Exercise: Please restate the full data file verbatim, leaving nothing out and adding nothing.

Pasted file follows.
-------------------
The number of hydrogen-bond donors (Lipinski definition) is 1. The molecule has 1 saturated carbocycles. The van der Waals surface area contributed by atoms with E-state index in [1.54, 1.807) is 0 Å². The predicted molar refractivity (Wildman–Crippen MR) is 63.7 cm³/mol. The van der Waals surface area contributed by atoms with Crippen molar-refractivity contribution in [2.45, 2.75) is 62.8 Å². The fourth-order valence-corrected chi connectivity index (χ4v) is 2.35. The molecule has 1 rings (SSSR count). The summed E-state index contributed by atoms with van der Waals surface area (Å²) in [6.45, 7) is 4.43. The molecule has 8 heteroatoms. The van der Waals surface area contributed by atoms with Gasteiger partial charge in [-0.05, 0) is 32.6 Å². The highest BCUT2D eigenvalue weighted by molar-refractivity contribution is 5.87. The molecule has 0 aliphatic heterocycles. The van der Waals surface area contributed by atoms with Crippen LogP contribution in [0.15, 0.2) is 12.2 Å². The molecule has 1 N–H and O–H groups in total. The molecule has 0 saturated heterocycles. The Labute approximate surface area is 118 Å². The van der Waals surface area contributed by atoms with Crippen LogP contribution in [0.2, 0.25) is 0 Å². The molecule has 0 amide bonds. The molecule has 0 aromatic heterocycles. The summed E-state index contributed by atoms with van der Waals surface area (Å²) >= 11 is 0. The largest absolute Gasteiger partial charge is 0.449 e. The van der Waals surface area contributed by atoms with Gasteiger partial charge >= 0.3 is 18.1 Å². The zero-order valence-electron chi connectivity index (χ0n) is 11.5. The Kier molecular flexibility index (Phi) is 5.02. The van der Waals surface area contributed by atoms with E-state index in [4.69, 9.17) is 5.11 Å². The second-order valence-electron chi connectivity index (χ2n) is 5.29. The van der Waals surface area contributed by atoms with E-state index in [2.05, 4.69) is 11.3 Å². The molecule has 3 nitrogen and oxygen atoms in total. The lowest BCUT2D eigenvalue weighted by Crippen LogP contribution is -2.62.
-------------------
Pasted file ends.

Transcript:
The number of hydrogen-bond donors (Lipinski definition) is 1. The molecule has 1 saturated carbocycles. The van der Waals surface area contributed by atoms with E-state index in [1.54, 1.807) is 0 Å². The predicted molar refractivity (Wildman–Crippen MR) is 63.7 cm³/mol. The van der Waals surface area contributed by atoms with Crippen molar-refractivity contribution in [2.45, 2.75) is 62.8 Å². The fourth-order valence-corrected chi connectivity index (χ4v) is 2.35. The molecule has 1 rings (SSSR count). The summed E-state index contributed by atoms with van der Waals surface area (Å²) in [6.45, 7) is 4.43. The molecule has 8 heteroatoms. The van der Waals surface area contributed by atoms with Gasteiger partial charge in [-0.05, 0) is 32.6 Å². The highest BCUT2D eigenvalue weighted by molar-refractivity contribution is 5.87. The molecule has 0 aliphatic heterocycles. The van der Waals surface area contributed by atoms with Crippen LogP contribution in [0.15, 0.2) is 12.2 Å². The molecule has 1 N–H and O–H groups in total. The molecule has 0 saturated heterocycles. The Labute approximate surface area is 118 Å². The van der Waals surface area contributed by atoms with Crippen LogP contribution in [0.2, 0.25) is 0 Å². The molecule has 0 amide bonds. The molecule has 0 aromatic heterocycles. The summed E-state index contributed by atoms with van der Waals surface area (Å²) >= 11 is 0. The largest absolute Gasteiger partial charge is 0.449 e. The van der Waals surface area contributed by atoms with Gasteiger partial charge >= 0.3 is 18.1 Å². The zero-order valence-electron chi connectivity index (χ0n) is 11.5. The Kier molecular flexibility index (Phi) is 5.02. The van der Waals surface area contributed by atoms with E-state index in [4.69, 9.17) is 5.11 Å². The second-order valence-electron chi connectivity index (χ2n) is 5.29. The van der Waals surface area contributed by atoms with E-state index in [2.05, 4.69) is 11.3 Å². The molecule has 3 nitrogen and oxygen atoms in total. The lowest BCUT2D eigenvalue weighted by Crippen LogP contribution is -2.62.